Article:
Itinerary for Washington, DC & Georgetown
Updated: Aug 26, 2020
As I stand in the power centre of the world, surrounded by mammoth structures of white stone, built to intimidate anyone within the 12 mile radius of the town that is DC, I am thinking of how I can make this trip a little more interesting for myself. For those of you who are here for the first time, there are some very obvious places you absolutely must go to!
Things to do in Washington DC for your maiden visit
1.Tour monuments along The National Mall
The National Mall is the rectangular park that stretches from the US Capitol Building to the Lincoln Memorial. The White House South Lawn, World War II Memorial, and Vietnam Veterans Memorial are some of the highlights of the monuments along the National Mall.
2. Visit the Smithsonian Museums
The Smithsonian Museums like the Air & Space Museum, Natural History Museum, and many of the most visited museums in the world are along the National Mall.
A recent addition to the list of museums here is the National Museum of African American History & Culture. The exhibits are beautifully created to tell you the story of the African American community in the United States, from their struggles as slaves to their triumphs in the modern world.
Once you are done with the MUST DOs in DC, and if you still have time to explore, check out my next two recommendations, which personally were the highlights of my trip to the DC area.
My Herschel Backpack accompanied me all through my travels in the USA. I had a few people ask me about the backpack, so I'm leaving a link to it here!
The bag is functional & light, perfect for my travels!
The House of the Temple- Scottish Rite of Freemasonry
A majestic building a little ways off from the National Mall is what piqued my curiosity- the Masonic temple & museum.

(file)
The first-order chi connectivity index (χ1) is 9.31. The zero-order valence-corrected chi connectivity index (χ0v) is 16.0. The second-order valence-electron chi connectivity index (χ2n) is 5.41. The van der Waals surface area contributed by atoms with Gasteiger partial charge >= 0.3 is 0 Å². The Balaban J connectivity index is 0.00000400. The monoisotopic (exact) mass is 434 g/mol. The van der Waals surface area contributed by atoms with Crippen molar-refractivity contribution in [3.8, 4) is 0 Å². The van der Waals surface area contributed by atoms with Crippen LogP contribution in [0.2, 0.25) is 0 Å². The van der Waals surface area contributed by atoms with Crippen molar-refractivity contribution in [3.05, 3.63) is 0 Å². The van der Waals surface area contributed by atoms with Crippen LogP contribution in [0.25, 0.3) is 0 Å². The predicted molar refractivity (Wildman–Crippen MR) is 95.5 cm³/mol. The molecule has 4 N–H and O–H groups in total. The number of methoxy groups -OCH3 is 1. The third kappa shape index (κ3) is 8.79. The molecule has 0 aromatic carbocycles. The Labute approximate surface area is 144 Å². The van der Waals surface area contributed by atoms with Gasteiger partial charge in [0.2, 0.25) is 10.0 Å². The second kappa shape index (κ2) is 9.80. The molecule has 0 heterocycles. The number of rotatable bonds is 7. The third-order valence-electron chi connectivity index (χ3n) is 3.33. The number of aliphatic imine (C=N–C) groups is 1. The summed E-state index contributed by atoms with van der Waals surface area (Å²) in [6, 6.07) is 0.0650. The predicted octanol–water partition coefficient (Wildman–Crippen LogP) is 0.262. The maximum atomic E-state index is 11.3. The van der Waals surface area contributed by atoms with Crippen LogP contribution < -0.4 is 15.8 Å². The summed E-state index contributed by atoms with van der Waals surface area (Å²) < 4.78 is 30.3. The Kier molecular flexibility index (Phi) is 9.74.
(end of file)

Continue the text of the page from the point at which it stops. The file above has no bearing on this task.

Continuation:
Why did I want to visit?
The Freemasons, a brotherhood dating back centuries, has been shrouded in controversy owing to their many secret rituals which remain unchanged since its inception. It is considered the most powerful secret society in the world, and why wouldn’t it be, especially when 14 Presidents of The United States of America were Freemasons! ( George Washington, Franklin. D. Roosevelt, Harry Truman, Gerald Ford, to name a few.)
It is said that Freemasons value their brotherhood above all, and this has interfered with the national security of the world’s most powerful countries. This could all be a conspiracy theory, or maybe not, but the many theories such as this that I had come across over the years, was the reason for me to prioritise this visit above all in DC.
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Daily Guided Tours
There are daily guided tours of the Masonic Museum starting at 10 AM, on Mondays to Thursdays.
There is no need to purchase tickets to the House of the Temple as admission is FREE.
Symbolism in the architecture
The building was designed by John Russel Pope, the same architect who designed the Jefferson Memorial, National Gallery of Art, and National Archives.
Masonic symbolism can be identified in the architecture of the building by the trained eye. For example, there are 33 columns that are 33 ft high on the outside of the building.
Of the sphinxes, the one on the left is depicted with its eyes open symbolising power, while the one on the right is depicted with its eyes half open symbolising wisdom.
Religion & Freemasonry